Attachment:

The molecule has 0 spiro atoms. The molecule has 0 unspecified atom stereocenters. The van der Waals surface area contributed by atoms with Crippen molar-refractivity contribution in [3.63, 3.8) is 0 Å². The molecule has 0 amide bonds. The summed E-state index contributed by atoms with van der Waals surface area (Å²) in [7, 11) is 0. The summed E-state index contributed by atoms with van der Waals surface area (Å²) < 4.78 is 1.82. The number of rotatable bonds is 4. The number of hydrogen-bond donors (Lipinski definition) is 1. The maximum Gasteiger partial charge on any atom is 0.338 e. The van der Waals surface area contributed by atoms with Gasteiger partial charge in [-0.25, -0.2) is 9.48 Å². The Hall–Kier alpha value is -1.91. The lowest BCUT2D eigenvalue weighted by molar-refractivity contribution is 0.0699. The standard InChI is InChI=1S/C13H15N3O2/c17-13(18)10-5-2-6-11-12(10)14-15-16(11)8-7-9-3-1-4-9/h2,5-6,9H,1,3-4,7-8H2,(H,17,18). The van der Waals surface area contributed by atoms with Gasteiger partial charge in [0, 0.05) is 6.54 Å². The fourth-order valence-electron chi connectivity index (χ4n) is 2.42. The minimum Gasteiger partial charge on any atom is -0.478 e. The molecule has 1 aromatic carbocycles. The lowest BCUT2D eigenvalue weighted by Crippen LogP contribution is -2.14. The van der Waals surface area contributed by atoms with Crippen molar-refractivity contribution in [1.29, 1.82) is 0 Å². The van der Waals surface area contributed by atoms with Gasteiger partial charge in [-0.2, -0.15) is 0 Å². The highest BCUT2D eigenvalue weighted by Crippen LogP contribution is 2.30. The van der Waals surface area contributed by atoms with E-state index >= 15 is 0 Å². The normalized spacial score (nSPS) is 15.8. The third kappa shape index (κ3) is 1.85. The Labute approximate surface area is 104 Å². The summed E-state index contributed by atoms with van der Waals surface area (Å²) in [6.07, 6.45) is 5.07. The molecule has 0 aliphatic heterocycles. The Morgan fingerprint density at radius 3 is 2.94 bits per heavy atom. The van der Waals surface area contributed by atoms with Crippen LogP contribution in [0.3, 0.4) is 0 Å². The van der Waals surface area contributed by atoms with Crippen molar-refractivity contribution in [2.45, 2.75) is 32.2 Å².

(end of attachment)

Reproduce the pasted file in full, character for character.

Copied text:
The molecule has 0 spiro atoms. The molecule has 0 unspecified atom stereocenters. The van der Waals surface area contributed by atoms with Crippen molar-refractivity contribution in [3.63, 3.8) is 0 Å². The molecule has 0 amide bonds. The summed E-state index contributed by atoms with van der Waals surface area (Å²) in [7, 11) is 0. The summed E-state index contributed by atoms with van der Waals surface area (Å²) < 4.78 is 1.82. The number of rotatable bonds is 4. The number of hydrogen-bond donors (Lipinski definition) is 1. The maximum Gasteiger partial charge on any atom is 0.338 e. The van der Waals surface area contributed by atoms with Gasteiger partial charge in [-0.25, -0.2) is 9.48 Å². The Hall–Kier alpha value is -1.91. The lowest BCUT2D eigenvalue weighted by molar-refractivity contribution is 0.0699. The standard InChI is InChI=1S/C13H15N3O2/c17-13(18)10-5-2-6-11-12(10)14-15-16(11)8-7-9-3-1-4-9/h2,5-6,9H,1,3-4,7-8H2,(H,17,18). The van der Waals surface area contributed by atoms with Gasteiger partial charge in [0, 0.05) is 6.54 Å². The fourth-order valence-electron chi connectivity index (χ4n) is 2.42. The minimum Gasteiger partial charge on any atom is -0.478 e. The molecule has 1 aromatic carbocycles. The lowest BCUT2D eigenvalue weighted by Crippen LogP contribution is -2.14. The van der Waals surface area contributed by atoms with Crippen molar-refractivity contribution in [1.29, 1.82) is 0 Å². The van der Waals surface area contributed by atoms with Gasteiger partial charge in [-0.2, -0.15) is 0 Å². The highest BCUT2D eigenvalue weighted by Crippen LogP contribution is 2.30. The van der Waals surface area contributed by atoms with E-state index >= 15 is 0 Å². The normalized spacial score (nSPS) is 15.8. The third kappa shape index (κ3) is 1.85. The Labute approximate surface area is 104 Å². The summed E-state index contributed by atoms with van der Waals surface area (Å²) in [6.07, 6.45) is 5.07. The molecule has 0 aliphatic heterocycles. The Morgan fingerprint density at radius 3 is 2.94 bits per heavy atom. The van der Waals surface area contributed by atoms with Crippen LogP contribution in [0.3, 0.4) is 0 Å². The van der Waals surface area contributed by atoms with Crippen molar-refractivity contribution in [2.45, 2.75) is 32.2 Å².